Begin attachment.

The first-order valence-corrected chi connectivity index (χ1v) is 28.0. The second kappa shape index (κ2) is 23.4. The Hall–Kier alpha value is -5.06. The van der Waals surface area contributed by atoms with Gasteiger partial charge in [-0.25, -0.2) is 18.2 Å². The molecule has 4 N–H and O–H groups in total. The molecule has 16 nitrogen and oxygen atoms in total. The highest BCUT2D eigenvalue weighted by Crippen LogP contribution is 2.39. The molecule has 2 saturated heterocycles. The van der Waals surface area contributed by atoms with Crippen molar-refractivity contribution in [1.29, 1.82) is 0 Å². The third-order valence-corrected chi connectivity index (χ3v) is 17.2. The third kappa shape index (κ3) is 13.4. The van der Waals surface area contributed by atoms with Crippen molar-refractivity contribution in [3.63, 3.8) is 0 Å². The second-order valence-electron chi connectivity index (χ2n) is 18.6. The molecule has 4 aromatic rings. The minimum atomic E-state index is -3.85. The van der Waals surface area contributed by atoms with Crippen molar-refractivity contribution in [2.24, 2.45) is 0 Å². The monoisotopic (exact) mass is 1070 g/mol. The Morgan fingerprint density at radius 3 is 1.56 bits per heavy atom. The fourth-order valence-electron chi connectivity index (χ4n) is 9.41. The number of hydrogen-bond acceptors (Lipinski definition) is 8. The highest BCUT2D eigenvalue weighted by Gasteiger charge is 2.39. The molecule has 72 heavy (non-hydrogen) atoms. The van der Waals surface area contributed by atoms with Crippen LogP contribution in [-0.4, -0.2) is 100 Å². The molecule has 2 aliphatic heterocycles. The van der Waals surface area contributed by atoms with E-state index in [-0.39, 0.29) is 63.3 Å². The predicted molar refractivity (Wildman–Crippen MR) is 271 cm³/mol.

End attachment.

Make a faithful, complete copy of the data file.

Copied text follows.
The first-order valence-corrected chi connectivity index (χ1v) is 28.0. The second kappa shape index (κ2) is 23.4. The Hall–Kier alpha value is -5.06. The van der Waals surface area contributed by atoms with Gasteiger partial charge in [-0.25, -0.2) is 18.2 Å². The molecule has 4 N–H and O–H groups in total. The molecule has 16 nitrogen and oxygen atoms in total. The highest BCUT2D eigenvalue weighted by Crippen LogP contribution is 2.39. The molecule has 2 saturated heterocycles. The van der Waals surface area contributed by atoms with Crippen molar-refractivity contribution in [1.29, 1.82) is 0 Å². The third-order valence-corrected chi connectivity index (χ3v) is 17.2. The third kappa shape index (κ3) is 13.4. The van der Waals surface area contributed by atoms with Crippen molar-refractivity contribution in [3.63, 3.8) is 0 Å². The second-order valence-electron chi connectivity index (χ2n) is 18.6. The molecule has 4 aromatic rings. The minimum atomic E-state index is -3.85. The van der Waals surface area contributed by atoms with Crippen molar-refractivity contribution in [2.24, 2.45) is 0 Å². The monoisotopic (exact) mass is 1070 g/mol. The Morgan fingerprint density at radius 3 is 1.56 bits per heavy atom. The fourth-order valence-electron chi connectivity index (χ4n) is 9.41. The number of hydrogen-bond acceptors (Lipinski definition) is 8. The highest BCUT2D eigenvalue weighted by Gasteiger charge is 2.39. The molecule has 72 heavy (non-hydrogen) atoms. The van der Waals surface area contributed by atoms with Crippen LogP contribution in [-0.4, -0.2) is 100 Å². The molecule has 2 aliphatic heterocycles. The van der Waals surface area contributed by atoms with E-state index in [-0.39, 0.29) is 63.3 Å². The predicted molar refractivity (Wildman–Crippen MR) is 271 cm³/mol.